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Rising Prices Dominate Osaka Oil Conference - 2002-09-23

The world's major oil producers and importers wrap up a conference in Japan with Asian nations saying they may stockpile emergency oil reserves in case fuel supplies are disrupted by a possible war against Iraq. Also in Japan, government officials pledge to end the country's deflation and DaimlerChrysler makes heavy investments in South Korean and Japanese auto manufacturers.

The Global Energy Forum met in Osaka, Japan, with rising oil prices dominating discussions.

The 10-member Association of Southeast Asian Nations (ASEAN), together with China, South Korea and Japan, discussed the possibility of creating emergency reserves in the region to lessen their vulnerability to a price spike.

The threat of a U.S. military strike against Iraq has been driving up oil prices and import-dependent Asia is worried that a war could disrupt supplies.

No decisions have been made, but several plans are under consideration, including using the vast Philippines Subic Bay port area to stockpile oil.

Most industrialized nations have emergency reserves.

Also in Japan, the Council on Economic and Fiscal Policy chaired by the Japanese Prime Minister met last Friday and urged government to stabilize the nation's financial system, by pushing through an emergency measures to solve the problem of non-performing loans at debt-strapped Japanese banks.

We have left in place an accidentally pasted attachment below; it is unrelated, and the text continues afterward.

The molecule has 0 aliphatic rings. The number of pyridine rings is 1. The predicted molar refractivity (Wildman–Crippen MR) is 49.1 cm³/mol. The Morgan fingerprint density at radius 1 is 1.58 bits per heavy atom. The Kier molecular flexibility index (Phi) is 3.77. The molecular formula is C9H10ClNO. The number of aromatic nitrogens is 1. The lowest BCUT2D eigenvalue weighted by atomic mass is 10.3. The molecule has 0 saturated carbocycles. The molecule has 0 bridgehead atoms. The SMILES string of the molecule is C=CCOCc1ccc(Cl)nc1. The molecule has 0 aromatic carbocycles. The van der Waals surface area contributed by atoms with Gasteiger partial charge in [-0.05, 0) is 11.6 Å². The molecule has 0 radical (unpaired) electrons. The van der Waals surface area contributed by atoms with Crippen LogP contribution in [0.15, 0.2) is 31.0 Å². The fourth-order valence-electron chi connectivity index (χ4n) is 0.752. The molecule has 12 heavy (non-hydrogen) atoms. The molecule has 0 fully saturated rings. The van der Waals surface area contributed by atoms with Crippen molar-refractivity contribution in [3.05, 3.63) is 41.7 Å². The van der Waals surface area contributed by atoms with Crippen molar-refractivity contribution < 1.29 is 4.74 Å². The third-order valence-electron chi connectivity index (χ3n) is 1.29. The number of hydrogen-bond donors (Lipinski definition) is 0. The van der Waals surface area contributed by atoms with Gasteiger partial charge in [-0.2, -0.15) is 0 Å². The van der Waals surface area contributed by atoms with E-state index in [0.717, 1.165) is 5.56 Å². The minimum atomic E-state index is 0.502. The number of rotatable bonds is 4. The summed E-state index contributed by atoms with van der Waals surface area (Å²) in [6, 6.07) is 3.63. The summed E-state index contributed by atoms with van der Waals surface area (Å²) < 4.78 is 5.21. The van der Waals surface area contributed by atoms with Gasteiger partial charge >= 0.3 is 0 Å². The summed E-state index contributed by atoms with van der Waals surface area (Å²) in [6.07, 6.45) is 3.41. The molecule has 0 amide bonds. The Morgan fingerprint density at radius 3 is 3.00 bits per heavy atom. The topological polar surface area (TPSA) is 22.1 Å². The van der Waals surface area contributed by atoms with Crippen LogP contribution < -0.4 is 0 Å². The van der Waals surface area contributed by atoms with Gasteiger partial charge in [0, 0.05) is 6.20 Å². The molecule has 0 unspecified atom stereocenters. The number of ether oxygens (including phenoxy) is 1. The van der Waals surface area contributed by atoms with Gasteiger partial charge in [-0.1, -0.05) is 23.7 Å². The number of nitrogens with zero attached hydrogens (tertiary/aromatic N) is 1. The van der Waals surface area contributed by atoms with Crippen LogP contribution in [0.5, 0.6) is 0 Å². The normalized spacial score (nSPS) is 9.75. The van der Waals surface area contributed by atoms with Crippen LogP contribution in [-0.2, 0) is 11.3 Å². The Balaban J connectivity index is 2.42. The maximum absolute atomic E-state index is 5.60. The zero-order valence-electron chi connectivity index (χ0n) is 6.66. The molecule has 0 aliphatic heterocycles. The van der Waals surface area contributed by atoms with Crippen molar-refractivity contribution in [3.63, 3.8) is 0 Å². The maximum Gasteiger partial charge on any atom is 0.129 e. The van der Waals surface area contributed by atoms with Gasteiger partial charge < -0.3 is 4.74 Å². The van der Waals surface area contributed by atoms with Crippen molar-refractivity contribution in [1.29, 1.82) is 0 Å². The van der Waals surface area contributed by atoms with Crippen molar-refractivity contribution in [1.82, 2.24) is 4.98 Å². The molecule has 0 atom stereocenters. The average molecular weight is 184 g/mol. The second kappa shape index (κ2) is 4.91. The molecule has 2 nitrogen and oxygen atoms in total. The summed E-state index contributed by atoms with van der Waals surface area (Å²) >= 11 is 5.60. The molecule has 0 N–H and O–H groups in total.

Heizo Takenaka, State Minister for Economic and Fiscal Policy said steps to reduce bad loans are meant to reassure investors. The value of bad loans has risen quickly over the past six months and is estimated to be over $350 billion.

The Bank of Japan unveiled a plan on Wednesday to help Japanese banks by buying some of their massive shareholdings, which have fallen sharply in value.

DaimlerChrysler, the world's largest truck maker, will pump more than a billion dollars into two major Asian truck and bus manufacturers. Under an arrangement announced on Friday, DaimlerChrysler will take 40-50 percent stakes in the commercial vehicle businesses of both Mitsubishi and Hyundai Motors.

The automaker also is talking with Chinese vehicle maker First Automotive Works about building trucks at its plants.

The company hopes to capitalize on Asia's fast-growing market for commercial vehicles, which is projected to account for more than half of the world market during the next decade.